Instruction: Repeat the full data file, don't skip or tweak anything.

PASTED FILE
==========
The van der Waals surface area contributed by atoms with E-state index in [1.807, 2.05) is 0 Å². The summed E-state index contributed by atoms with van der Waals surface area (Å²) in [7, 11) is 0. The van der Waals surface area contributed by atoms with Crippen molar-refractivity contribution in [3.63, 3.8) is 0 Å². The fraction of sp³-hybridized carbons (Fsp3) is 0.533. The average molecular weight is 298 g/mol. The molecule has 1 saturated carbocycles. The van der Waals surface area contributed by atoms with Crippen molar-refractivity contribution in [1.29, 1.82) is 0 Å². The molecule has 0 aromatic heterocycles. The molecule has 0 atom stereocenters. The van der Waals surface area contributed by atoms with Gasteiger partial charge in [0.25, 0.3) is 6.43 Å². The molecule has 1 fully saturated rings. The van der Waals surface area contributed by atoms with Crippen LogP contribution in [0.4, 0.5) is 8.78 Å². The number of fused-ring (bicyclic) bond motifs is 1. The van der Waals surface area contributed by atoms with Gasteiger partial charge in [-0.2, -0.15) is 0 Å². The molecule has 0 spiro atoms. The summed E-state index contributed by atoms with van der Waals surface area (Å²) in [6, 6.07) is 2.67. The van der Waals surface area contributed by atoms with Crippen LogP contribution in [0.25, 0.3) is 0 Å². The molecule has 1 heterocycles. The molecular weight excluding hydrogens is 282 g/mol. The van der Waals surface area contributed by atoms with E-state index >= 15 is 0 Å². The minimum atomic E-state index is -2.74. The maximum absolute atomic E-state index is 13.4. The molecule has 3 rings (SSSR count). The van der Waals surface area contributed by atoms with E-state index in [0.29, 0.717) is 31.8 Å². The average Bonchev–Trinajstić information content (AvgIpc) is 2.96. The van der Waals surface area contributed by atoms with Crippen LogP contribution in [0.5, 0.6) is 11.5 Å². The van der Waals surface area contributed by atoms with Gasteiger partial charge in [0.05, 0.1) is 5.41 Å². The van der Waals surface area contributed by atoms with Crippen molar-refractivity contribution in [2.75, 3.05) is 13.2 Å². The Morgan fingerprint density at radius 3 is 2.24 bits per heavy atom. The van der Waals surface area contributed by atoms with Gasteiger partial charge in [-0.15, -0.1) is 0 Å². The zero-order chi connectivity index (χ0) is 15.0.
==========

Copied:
The van der Waals surface area contributed by atoms with E-state index in [1.807, 2.05) is 0 Å². The summed E-state index contributed by atoms with van der Waals surface area (Å²) in [7, 11) is 0. The van der Waals surface area contributed by atoms with Crippen molar-refractivity contribution in [3.63, 3.8) is 0 Å². The fraction of sp³-hybridized carbons (Fsp3) is 0.533. The average molecular weight is 298 g/mol. The molecule has 1 saturated carbocycles. The van der Waals surface area contributed by atoms with Crippen molar-refractivity contribution in [1.29, 1.82) is 0 Å². The molecule has 0 aromatic heterocycles. The molecule has 0 atom stereocenters. The van der Waals surface area contributed by atoms with Gasteiger partial charge in [0.25, 0.3) is 6.43 Å². The molecule has 1 fully saturated rings. The van der Waals surface area contributed by atoms with Crippen LogP contribution in [0.4, 0.5) is 8.78 Å². The number of fused-ring (bicyclic) bond motifs is 1. The van der Waals surface area contributed by atoms with Gasteiger partial charge in [-0.2, -0.15) is 0 Å². The molecule has 0 spiro atoms. The summed E-state index contributed by atoms with van der Waals surface area (Å²) in [6, 6.07) is 2.67. The van der Waals surface area contributed by atoms with Crippen LogP contribution in [0.25, 0.3) is 0 Å². The molecule has 1 heterocycles. The molecular weight excluding hydrogens is 282 g/mol. The van der Waals surface area contributed by atoms with E-state index >= 15 is 0 Å². The minimum atomic E-state index is -2.74. The maximum absolute atomic E-state index is 13.4. The molecule has 3 rings (SSSR count). The van der Waals surface area contributed by atoms with E-state index in [0.29, 0.717) is 31.8 Å². The average Bonchev–Trinajstić information content (AvgIpc) is 2.96. The van der Waals surface area contributed by atoms with Crippen LogP contribution in [0.5, 0.6) is 11.5 Å². The van der Waals surface area contributed by atoms with Gasteiger partial charge in [0.05, 0.1) is 5.41 Å². The van der Waals surface area contributed by atoms with Crippen molar-refractivity contribution in [2.75, 3.05) is 13.2 Å². The Morgan fingerprint density at radius 3 is 2.24 bits per heavy atom. The van der Waals surface area contributed by atoms with Gasteiger partial charge in [-0.15, -0.1) is 0 Å². The zero-order chi connectivity index (χ0) is 15.0.